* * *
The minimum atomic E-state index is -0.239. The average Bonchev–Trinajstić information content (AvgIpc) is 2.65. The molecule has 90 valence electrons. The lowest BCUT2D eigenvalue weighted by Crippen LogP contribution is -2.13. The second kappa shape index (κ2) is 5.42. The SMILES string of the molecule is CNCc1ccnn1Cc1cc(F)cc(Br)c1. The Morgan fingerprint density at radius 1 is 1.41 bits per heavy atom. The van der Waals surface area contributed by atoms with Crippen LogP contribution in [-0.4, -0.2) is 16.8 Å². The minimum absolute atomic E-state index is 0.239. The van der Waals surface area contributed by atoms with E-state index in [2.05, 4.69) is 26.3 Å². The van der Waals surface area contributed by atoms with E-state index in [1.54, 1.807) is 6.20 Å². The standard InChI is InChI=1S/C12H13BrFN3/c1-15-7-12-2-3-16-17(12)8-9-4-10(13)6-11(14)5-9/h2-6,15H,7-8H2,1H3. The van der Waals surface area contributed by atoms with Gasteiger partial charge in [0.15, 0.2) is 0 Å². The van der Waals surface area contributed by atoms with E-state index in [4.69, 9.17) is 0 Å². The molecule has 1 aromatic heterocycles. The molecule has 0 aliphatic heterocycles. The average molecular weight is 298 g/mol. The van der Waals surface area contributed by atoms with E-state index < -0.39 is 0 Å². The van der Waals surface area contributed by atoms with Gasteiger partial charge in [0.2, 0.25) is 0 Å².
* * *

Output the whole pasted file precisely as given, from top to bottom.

The minimum atomic E-state index is -0.239. The average Bonchev–Trinajstić information content (AvgIpc) is 2.65. The molecule has 90 valence electrons. The lowest BCUT2D eigenvalue weighted by Crippen LogP contribution is -2.13. The second kappa shape index (κ2) is 5.42. The SMILES string of the molecule is CNCc1ccnn1Cc1cc(F)cc(Br)c1. The Morgan fingerprint density at radius 1 is 1.41 bits per heavy atom. The van der Waals surface area contributed by atoms with Crippen LogP contribution in [-0.4, -0.2) is 16.8 Å². The minimum absolute atomic E-state index is 0.239. The van der Waals surface area contributed by atoms with E-state index in [2.05, 4.69) is 26.3 Å². The van der Waals surface area contributed by atoms with E-state index in [1.54, 1.807) is 6.20 Å². The standard InChI is InChI=1S/C12H13BrFN3/c1-15-7-12-2-3-16-17(12)8-9-4-10(13)6-11(14)5-9/h2-6,15H,7-8H2,1H3. The van der Waals surface area contributed by atoms with Gasteiger partial charge in [0.15, 0.2) is 0 Å². The van der Waals surface area contributed by atoms with E-state index in [4.69, 9.17) is 0 Å². The molecule has 1 aromatic heterocycles. The molecule has 0 aliphatic heterocycles. The average molecular weight is 298 g/mol. The van der Waals surface area contributed by atoms with E-state index < -0.39 is 0 Å². The van der Waals surface area contributed by atoms with Gasteiger partial charge in [0.2, 0.25) is 0 Å².